As a Salt Lake City, Utah resident, one of the most prevalent events of the year happens around the Sundance film festival. While not quite an event for Tech Geeks, the festival has become more and more techie as film geeks have begun to converge with computer geeks and find new ways to present the media they are creating. I visited Sundance last night and was amazed at the number of former film geeks trying to create their own web ventures as the economy slims for the film industry.
Just last Saturday, one example of this convergence of new media with old happened with a project founded by Kevin Rose, funder of Digg.com and Revision3, and Ashton Kutcher, famous celebrity actor, filmmaker, and director (and host of MTV's "Punk'd"). While I'm a bit disappointed no Utah bloggers were selected (considering it was in our state after-all), Rose and Kutcher selected 4 major bloggers, including Venturebeat's Matt Marshall from all across the nation to compete in a 24 hour competition, broadcast live on the service Qik.com. The bloggers were asked to perform such tasks as building an igloo and making a snow theater, or getting Mahalo's Jason Calacanis to say the words, "Mahalo", "Shitzu", and "Tesla". While entertaining to watch, the amazing story of this all were the statistics shared by Qik's founder Bhaskar Roy about the success of Qik during the competition.
In this behind-the-scenes video by Kevin Rose, Roy shares that, in just the less than 12 hours since the competition started, over 100 thousand video producers subscribed to the service. Roy was sitting at the headquarters of the competition, working to keep the site up and running as they broadcast the show out to what would appear to be near millions. While Roy wouldn't share page view statistics, with that many sign-ups one has to imagine page view statistics were through the roof, and that was made evident as I noticed Qik transferring some of the competition's videos over to YouTube during the event.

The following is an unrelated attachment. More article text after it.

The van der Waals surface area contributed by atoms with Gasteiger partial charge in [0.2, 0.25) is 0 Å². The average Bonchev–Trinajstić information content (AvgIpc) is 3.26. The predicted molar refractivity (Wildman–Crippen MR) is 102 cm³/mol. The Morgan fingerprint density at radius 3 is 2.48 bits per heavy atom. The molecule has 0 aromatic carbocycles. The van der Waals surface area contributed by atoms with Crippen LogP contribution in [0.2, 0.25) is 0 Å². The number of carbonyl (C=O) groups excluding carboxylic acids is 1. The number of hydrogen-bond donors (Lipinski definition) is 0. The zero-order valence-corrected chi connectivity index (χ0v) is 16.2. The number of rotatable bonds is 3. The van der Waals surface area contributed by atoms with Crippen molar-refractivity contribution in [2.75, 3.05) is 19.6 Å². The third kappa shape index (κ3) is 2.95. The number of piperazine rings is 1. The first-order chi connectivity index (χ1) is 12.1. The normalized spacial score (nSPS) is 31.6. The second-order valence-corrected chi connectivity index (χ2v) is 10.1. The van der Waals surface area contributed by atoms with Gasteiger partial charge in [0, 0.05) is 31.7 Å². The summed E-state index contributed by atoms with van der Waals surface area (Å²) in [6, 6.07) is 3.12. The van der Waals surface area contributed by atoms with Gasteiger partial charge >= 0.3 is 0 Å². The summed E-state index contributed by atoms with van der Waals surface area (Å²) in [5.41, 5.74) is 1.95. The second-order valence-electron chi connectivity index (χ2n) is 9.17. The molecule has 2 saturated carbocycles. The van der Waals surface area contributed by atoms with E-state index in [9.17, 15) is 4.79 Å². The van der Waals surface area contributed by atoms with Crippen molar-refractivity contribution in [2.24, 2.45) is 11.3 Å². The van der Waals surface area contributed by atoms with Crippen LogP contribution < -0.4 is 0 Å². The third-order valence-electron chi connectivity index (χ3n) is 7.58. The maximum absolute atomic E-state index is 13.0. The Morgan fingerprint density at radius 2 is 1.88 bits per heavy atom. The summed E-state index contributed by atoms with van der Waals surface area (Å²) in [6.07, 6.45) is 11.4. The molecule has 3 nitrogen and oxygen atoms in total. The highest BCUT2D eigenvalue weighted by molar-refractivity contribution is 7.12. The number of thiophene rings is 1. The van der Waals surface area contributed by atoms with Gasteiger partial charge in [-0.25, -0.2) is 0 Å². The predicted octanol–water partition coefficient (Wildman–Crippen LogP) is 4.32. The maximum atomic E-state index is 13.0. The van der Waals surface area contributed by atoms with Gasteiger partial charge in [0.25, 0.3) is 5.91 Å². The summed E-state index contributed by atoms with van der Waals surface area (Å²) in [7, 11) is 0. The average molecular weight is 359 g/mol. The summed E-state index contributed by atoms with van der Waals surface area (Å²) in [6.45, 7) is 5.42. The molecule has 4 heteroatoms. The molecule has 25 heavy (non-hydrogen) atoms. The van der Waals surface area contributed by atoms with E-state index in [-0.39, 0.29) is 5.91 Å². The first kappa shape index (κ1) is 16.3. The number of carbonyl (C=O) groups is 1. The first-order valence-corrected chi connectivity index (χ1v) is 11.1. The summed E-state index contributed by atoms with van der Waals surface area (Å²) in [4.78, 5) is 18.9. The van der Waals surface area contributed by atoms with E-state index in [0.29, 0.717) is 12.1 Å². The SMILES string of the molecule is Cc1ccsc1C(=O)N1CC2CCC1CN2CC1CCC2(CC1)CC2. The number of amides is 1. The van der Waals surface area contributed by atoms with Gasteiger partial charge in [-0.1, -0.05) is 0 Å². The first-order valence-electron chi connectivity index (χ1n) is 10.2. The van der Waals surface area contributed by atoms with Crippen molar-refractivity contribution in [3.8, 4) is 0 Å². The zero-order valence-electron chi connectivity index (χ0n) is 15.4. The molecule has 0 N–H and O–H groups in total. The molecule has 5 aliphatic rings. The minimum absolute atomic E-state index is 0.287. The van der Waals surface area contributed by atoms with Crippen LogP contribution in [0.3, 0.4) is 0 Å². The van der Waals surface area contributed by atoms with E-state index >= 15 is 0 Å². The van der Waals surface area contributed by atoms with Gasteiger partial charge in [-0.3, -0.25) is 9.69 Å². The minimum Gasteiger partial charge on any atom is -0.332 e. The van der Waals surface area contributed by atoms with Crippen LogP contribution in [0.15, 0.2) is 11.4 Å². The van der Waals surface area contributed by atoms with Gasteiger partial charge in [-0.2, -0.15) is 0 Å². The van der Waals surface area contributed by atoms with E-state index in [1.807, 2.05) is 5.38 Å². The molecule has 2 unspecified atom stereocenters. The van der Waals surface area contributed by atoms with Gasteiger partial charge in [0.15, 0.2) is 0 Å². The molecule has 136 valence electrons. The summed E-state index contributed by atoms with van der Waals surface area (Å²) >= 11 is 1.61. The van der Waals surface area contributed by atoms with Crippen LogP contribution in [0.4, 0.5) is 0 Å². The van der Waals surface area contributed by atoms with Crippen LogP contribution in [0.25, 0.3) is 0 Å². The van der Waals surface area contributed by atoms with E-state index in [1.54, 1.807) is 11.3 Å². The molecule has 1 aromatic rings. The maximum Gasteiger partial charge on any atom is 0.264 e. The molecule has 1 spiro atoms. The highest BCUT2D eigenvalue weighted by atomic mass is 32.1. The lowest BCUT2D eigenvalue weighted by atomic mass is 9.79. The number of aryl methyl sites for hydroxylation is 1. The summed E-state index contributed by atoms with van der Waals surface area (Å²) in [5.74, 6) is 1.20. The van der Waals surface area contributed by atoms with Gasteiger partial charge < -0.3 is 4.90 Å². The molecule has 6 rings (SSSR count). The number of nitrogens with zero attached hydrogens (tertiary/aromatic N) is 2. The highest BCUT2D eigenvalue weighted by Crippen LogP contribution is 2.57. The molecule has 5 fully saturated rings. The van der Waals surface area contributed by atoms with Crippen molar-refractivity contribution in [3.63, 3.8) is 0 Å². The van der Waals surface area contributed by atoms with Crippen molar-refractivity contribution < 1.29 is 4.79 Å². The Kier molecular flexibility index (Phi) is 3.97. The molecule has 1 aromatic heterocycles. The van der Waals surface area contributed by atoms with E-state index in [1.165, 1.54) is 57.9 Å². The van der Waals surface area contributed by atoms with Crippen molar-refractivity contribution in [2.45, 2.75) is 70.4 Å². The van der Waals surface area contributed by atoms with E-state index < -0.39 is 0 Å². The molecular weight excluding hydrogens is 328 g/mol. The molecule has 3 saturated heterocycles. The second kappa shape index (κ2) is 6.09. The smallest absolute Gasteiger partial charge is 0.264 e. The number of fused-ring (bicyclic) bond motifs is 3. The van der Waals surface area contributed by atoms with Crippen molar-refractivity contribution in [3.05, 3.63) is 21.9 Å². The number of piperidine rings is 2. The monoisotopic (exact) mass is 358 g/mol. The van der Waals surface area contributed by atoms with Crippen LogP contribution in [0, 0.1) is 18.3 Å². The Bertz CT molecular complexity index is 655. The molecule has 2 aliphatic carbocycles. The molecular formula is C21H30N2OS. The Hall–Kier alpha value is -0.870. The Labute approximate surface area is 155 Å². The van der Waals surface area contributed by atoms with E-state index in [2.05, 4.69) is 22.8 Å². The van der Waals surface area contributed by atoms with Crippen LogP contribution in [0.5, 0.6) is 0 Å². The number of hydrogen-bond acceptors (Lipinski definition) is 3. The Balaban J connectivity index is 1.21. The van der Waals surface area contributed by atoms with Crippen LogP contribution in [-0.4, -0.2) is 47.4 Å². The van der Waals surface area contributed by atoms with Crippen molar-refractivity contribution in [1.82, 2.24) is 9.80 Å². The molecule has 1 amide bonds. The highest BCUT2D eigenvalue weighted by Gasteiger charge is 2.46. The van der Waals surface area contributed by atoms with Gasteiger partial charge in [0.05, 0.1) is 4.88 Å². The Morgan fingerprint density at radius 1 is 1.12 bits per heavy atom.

One of the biggest advents 2 years ago at South-by-Southwest 2007 was the prevalent use of Twitter and its strong growth, promotion, and use during the event. It was during that event that Twitter took off like wildfire, and became the explosive network we all know about today. It was later that year that I joined Twitter, and it has only kept growing since. Today it is estimated that Twitter has close to 4-5 million users and is growing exponentially. With numbers like Roy mentions, one can't help but speculate that Qik is not far behind those statistics.
I contacted Qik and they weren't willing to expand further on these results, but it will be interesting to see if Rose or Kutcher share more results of this competition and whether or not it was a success in and of itself. One thing we can say however is that regardless of the competition, Qik may have just had its South-by-Southwest moment here at the Sundance film festival.
The video in full is posted below - Roy's comments are right around 1:03.
Read more by Jesse Stay at Stay N' Alive.